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Are We There Yet? Podcast

The Interstellar Travels Of The Twin Voyager Spacecraft

An artist's concept of NASA's Voyager spacecraft. Photo: NASA

Ken Chang: Science From Beyond Our Solar System.

Voyager 2 punched a hole through our heliosphere sending it into interstellar space.

The space probe launched more than 40 years ago along with its twin, Voyager 1, on a mission to visit the outer planets. Now the two have exited the boundary of our solar system and are beaming data back to scientists here on Earth.

We’ll speak to The New York Times reporter Ken Chang who wrote about the science coming back from Voyager 2, which was launched 42 years ago from Cape Canaveral on a mission to visit the outer planets of our solar system. 

The spacecraft, along with its twin Voyager 1, is now traveling in interstellar space at more than 35,000 mph.

At that speed, it could travel around the world in less than an hour but, even so, it has taken four decades to leave the solar system all while continuing to transmit data back to Earth.

Scientists are just now digging into that data and it’s painting a new picture of the boundary of our solar system.

I’d Like to Know: The Science of Space Junk.

SpaceX’s Starlink constellation is taking shape. The private company launched 60 satellites into orbit last week that will be part of a network of thousands of satellites to blanket the globe with global, high-speed internet. 

However, some people are concerned that the constellation, along with other planned space-based internet networks, could add to the growing number of space debris and interfere with astronomical observations. 

Josh Colwell, Jim Cooney and Addie Dove, planetary scientists at the University of Central Florida and hosts of the podcast “Walk About the Galaxy” talk about the science of these constellations and the risks so many satellites zooming around in space might pose.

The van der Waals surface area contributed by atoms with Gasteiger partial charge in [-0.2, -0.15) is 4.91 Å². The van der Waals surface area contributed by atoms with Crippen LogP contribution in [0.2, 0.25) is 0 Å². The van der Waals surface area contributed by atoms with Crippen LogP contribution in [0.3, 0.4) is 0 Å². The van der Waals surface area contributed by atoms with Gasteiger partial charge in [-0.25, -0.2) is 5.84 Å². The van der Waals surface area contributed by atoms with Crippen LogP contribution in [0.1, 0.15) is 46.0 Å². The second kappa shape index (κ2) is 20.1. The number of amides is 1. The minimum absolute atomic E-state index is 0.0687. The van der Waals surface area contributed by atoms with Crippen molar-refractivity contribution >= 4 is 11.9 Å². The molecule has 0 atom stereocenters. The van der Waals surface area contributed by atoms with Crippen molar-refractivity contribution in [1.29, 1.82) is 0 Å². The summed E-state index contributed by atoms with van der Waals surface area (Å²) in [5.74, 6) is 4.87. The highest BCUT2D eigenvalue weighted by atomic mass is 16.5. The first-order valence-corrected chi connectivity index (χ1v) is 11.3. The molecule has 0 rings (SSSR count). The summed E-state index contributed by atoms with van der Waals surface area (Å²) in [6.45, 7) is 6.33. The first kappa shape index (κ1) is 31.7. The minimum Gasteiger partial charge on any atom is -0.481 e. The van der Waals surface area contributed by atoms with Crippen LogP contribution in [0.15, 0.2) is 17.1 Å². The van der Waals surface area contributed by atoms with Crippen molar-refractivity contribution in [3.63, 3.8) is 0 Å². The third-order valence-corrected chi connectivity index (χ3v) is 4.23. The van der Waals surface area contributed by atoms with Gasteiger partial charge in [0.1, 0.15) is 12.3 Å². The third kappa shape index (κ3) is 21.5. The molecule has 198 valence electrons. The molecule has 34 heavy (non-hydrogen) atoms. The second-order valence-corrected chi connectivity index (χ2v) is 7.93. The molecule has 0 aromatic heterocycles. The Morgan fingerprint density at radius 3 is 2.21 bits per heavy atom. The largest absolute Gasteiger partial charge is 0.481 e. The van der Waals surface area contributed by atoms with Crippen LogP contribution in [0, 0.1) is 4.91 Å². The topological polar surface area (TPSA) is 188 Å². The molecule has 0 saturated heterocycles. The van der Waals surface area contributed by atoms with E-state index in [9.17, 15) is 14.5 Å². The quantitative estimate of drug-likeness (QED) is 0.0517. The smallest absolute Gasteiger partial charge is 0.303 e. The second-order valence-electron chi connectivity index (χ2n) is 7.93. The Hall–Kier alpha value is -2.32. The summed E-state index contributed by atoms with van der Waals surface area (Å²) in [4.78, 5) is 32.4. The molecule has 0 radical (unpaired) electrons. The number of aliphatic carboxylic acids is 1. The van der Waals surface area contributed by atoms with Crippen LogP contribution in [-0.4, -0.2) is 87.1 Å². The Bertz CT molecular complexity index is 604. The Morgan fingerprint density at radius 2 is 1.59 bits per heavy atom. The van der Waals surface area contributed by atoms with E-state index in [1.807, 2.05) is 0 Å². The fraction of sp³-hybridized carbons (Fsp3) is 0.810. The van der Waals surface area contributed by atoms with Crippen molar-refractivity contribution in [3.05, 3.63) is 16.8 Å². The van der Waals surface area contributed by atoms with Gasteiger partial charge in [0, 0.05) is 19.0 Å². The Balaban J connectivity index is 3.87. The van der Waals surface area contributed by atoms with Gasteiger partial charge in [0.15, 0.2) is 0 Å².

**Got a question for “I’d Like to Know”? Send it in! Shoot us an email at arewethereyet@wmfe.org.**

Space News Headlines

NASA OIG

A report released by NASA’s Inspector General says the agency’s commercial crew program is facing additional delays and questions some $157 million awarded to one of those contractors: Boeing.

According to the report, in 2016 Boeing was paid a so-called premium of $287 million to alleviate perceived delays to the program, but SpaceX wasn’t offered a similar opportunity.

The Inspector General criticized Commercial Crew managers for offering the additional money for Starliner missions, calling $157 million of that payment “unnecessary costs.”

In a statement, NASA disagrees with the inspector’s characterization. Boeing says the bidding process was quote fair and open and disagrees with the OIG’s findings.

The report outlines delays in developing the parachutes, propulsion and launch abort systems of the spacecraft. Because of those challenges, the space agency won’t send Commercial Crew astronauts to the station until at least Summer 2020.

Both companies are coming up on critical tests of their capsules that will help solidify human launch dates. Boeing is set to launch an uncrewed capsule to the station next month. And in just a few weeks, SpaceX will test the abort motors of the Crew Dragon Capsule mid flight after launching atop a Falcon 9 rocket.

Complicated Spacewalk

The latest spacewalks center around a cosmic ray detector on the International Space Station’s exterior that needs repair.

The $2 billion instrument is searching for antimatter and dark matter. It was designed to operate only for three years, but upgrading the instrument’s cooling system can keep it running an additional 10 years.

Another spacewalk is scheduled for this week to attach plumbing to the new cooling system.

The Space Shuttle Endeavour delivered the instrument to the space station on the next-to-last shuttle flight back in 2011.

What’s Ahead?

Next week, we’ll speak with Daniel Oberhaus, journalist and author of Extraterrestrial Languages on the efforts to make first contact with alien civilizations. Oberhaus recounts early efforts to speak to intelligent life in the universe and the debate among scientist about what we should say — or if we should even say anything at all.

Elizabeth Gondar is a WMFE intern and provided production assistance for this ‘Are We There Yet?’ episode. 


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